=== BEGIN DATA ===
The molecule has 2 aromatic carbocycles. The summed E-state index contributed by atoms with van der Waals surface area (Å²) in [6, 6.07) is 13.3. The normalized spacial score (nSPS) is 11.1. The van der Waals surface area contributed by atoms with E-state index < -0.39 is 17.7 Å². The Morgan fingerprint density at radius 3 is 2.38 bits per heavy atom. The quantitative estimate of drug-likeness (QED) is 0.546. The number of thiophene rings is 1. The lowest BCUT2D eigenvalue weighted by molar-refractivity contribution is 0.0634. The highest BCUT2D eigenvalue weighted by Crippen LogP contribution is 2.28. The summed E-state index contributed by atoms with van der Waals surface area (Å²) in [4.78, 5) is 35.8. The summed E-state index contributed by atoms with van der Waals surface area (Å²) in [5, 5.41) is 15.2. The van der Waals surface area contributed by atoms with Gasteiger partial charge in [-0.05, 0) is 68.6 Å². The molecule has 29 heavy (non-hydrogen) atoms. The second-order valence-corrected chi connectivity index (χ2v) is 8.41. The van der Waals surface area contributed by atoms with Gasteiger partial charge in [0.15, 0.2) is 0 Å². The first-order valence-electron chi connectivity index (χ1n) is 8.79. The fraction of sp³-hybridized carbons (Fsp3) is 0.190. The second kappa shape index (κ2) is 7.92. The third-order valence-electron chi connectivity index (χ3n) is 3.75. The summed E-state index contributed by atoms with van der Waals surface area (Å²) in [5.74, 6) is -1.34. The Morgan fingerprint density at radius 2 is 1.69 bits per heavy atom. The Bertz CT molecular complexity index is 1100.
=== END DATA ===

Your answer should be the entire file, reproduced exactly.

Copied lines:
The molecule has 2 aromatic carbocycles. The summed E-state index contributed by atoms with van der Waals surface area (Å²) in [6, 6.07) is 13.3. The normalized spacial score (nSPS) is 11.1. The van der Waals surface area contributed by atoms with E-state index < -0.39 is 17.7 Å². The Morgan fingerprint density at radius 3 is 2.38 bits per heavy atom. The quantitative estimate of drug-likeness (QED) is 0.546. The number of thiophene rings is 1. The lowest BCUT2D eigenvalue weighted by molar-refractivity contribution is 0.0634. The highest BCUT2D eigenvalue weighted by Crippen LogP contribution is 2.28. The summed E-state index contributed by atoms with van der Waals surface area (Å²) in [4.78, 5) is 35.8. The summed E-state index contributed by atoms with van der Waals surface area (Å²) in [5, 5.41) is 15.2. The van der Waals surface area contributed by atoms with Gasteiger partial charge in [-0.05, 0) is 68.6 Å². The molecule has 29 heavy (non-hydrogen) atoms. The second-order valence-corrected chi connectivity index (χ2v) is 8.41. The van der Waals surface area contributed by atoms with Gasteiger partial charge in [0.15, 0.2) is 0 Å². The first-order valence-electron chi connectivity index (χ1n) is 8.79. The fraction of sp³-hybridized carbons (Fsp3) is 0.190. The second kappa shape index (κ2) is 7.92. The third-order valence-electron chi connectivity index (χ3n) is 3.75. The summed E-state index contributed by atoms with van der Waals surface area (Å²) in [5.74, 6) is -1.34. The Morgan fingerprint density at radius 2 is 1.69 bits per heavy atom. The Bertz CT molecular complexity index is 1100.